Tag: literary (page 1 of 4)

City Writes Spring 2022 Competition Winners Announced

By Rebekah Lattin-Rawstrone

We’re delighted to announce the winners of this term’s competition who will be reading their winning entries alongside debut author, Michael Mann at this term’s virtual event on Wednesday, March 30th at 7pm. Register now to join them

Spring 2022 winners

This term’s winners (in alphabetical order) are:

James Baxter

James Baxter is a long-term resident of Hackney and has been London-based since graduating from the LSE in the early 90s’. His career has been spent in the media and film sectors, including a 15-year stint as a journalist and magazine editor. James founded the PR consultancy JBM in 2010 and the film production company Mean Time Films in 2012. He is currently writing his debut short story collection. He is an alumnus of the Short Story Writing course. He will be reading an extract from ‘The Drop’.

 

Emma Bielecki

Emma Bielecki, a Narrative Non-Fiction student, is a cultural historian who splits her time between London and nineteenth-century France. She has written about things that interest her (Bob Dylan, French Belle Epoque crimes serials, pet cemeteries) for outlets such as The Junket and The Conversation, as well as in fanzine form (at www.misfitsisters.com). Emma will be reading her nonfiction short, ‘Eh-ALL-ing’.

 

Stephanie Donowho

A student of Novel Writing and Longer Works, Stephanie Donowho is from Austin, Texas, where she worked as a video editor before moving to London in 2017 to pursue a Masters in Shakespeare Studies at the Globe theatre. She has acted in over a dozen plays, co-founded a theatre company, and currently works in financial services in London. Her work was published in Mslexia‘s 2021 anthology Best Women’s Short Fiction as a runner-up in the Flash Fiction competition. She will be reading ‘Once a daughter of Eve’.

 

Sini Downing

Sini Downing (Short Story Writing and Writers’ Workshop alumna) often finds her international experiences worming their way into her creative writing. The novel, from which her excerpt, ‘The Stink of Money’ is taken, and from which she will read at City Writes, was inspired by an intense 19 months living in downtown Baltimore. Now based in London, she is Head of Studio at a production company specialising in character performances for video games. She is currently seeking representation.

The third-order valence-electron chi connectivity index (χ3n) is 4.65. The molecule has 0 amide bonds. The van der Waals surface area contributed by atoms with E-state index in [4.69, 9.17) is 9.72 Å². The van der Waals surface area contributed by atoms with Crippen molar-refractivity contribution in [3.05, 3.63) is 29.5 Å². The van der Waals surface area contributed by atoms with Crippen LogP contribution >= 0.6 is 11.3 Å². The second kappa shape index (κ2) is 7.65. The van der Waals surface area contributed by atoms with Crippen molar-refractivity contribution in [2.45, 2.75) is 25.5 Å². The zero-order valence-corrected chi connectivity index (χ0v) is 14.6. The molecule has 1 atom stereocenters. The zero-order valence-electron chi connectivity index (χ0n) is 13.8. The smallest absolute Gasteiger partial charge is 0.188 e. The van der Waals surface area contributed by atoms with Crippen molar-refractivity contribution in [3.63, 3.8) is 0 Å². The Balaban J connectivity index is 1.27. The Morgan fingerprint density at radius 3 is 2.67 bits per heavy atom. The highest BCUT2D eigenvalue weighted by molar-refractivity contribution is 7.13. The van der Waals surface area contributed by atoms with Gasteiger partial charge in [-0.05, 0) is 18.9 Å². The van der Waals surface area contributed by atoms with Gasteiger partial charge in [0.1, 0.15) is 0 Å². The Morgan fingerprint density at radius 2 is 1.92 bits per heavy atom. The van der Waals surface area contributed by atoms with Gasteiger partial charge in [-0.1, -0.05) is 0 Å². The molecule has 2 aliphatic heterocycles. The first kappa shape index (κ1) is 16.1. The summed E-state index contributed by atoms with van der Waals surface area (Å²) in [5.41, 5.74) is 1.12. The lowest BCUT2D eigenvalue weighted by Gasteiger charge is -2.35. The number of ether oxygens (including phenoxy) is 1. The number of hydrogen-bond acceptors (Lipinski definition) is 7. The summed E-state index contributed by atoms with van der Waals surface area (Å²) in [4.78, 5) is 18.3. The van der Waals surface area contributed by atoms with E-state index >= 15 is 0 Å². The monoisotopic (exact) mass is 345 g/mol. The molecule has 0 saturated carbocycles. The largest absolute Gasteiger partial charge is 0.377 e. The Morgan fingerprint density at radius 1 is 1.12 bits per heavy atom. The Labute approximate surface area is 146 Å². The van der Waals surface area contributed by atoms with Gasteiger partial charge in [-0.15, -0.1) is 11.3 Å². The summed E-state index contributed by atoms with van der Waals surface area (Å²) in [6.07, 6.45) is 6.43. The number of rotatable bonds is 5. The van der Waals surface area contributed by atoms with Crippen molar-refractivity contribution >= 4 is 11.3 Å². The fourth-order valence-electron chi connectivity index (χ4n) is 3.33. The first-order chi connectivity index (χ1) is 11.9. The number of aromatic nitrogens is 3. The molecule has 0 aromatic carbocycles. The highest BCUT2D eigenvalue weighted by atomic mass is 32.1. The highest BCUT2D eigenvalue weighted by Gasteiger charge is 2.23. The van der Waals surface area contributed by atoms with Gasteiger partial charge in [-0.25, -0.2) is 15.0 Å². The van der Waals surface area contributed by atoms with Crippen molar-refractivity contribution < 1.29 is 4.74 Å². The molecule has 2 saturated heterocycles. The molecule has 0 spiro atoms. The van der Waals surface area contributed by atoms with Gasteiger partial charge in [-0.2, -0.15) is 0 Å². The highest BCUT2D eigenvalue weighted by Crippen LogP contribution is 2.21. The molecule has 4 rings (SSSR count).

Alison Halsey

Alison Halsey is a fiction writer and a former financial services professional, with a career lasting over 40 years. She has also served in many roles supporting charities with a focus on young people with learning disabilities. A student of An Approach to Creative Writing, Alison is currently editing her first novel Minta Gets Everything Wrong, for which she feels she has far too much personal research material, resulting in an elongated editing process. She will be reading an extract from this novel.

 

Adam Zunker

Adam Zunker has taken several short courses in creative writing at City University and is working on his first novel, a fantasy story about death, faith and hallucinogenic frogs from which he will be reading an extract for City Writes. He has spent far too many years working in politics and journalism, though both have probably provided some grounding in creative writing. He lives in London with his wife and daughter.

 

These fantastic authors will take you on a journey of frog-licking, London exploring, drug dealing, funeral attending (with chicken), feminist Bible reading, healing wonder. Reading alongside debut author, Michael Mann whose middle grade novel, Ghostcloud, set in the smoky underworld beneath Battersea Power Station, is causing quite a stir, this will be an unmissable event. Sign up here now! We’ll look forward to seeing you there!

 

Lessons in Love and Other Crimes – Elizabeth Chakrabarty on the writing of her debut novel

Novel Studio alumna Elizabeth Chakrabarty published her brilliant debut novel Lessons in Love and Other Crimes with Indigo Press  in 2021. She took time out of her busy schedule to answer some questions from Novel Studio course director Emily Pedder about her writing life.

Have you always written?

 

Yes, I can’t remember not writing — stories, poems, a journal.

 

Which book was the first to have a real impact on you as a reader, and which as a writer?

 

I remember reading Villette, at a really young age; I was about nine. I’d got through my library books one evening, and took it down from my mother’s bookshelves. I was aware of reading it, and not understanding it exactly, and yet at the same time it interested me as a reader, this literature for adults; it intrigued me more than books for children. As a writer, so many books over the years, it’s difficult to think of a first, unless it’s that dual creative experience of reading as a writer, being really aware of the writing. Anna Karenina is one particular novel I’ve returned to as an adult, and reread sections very much as a writer, looking at its construction and language.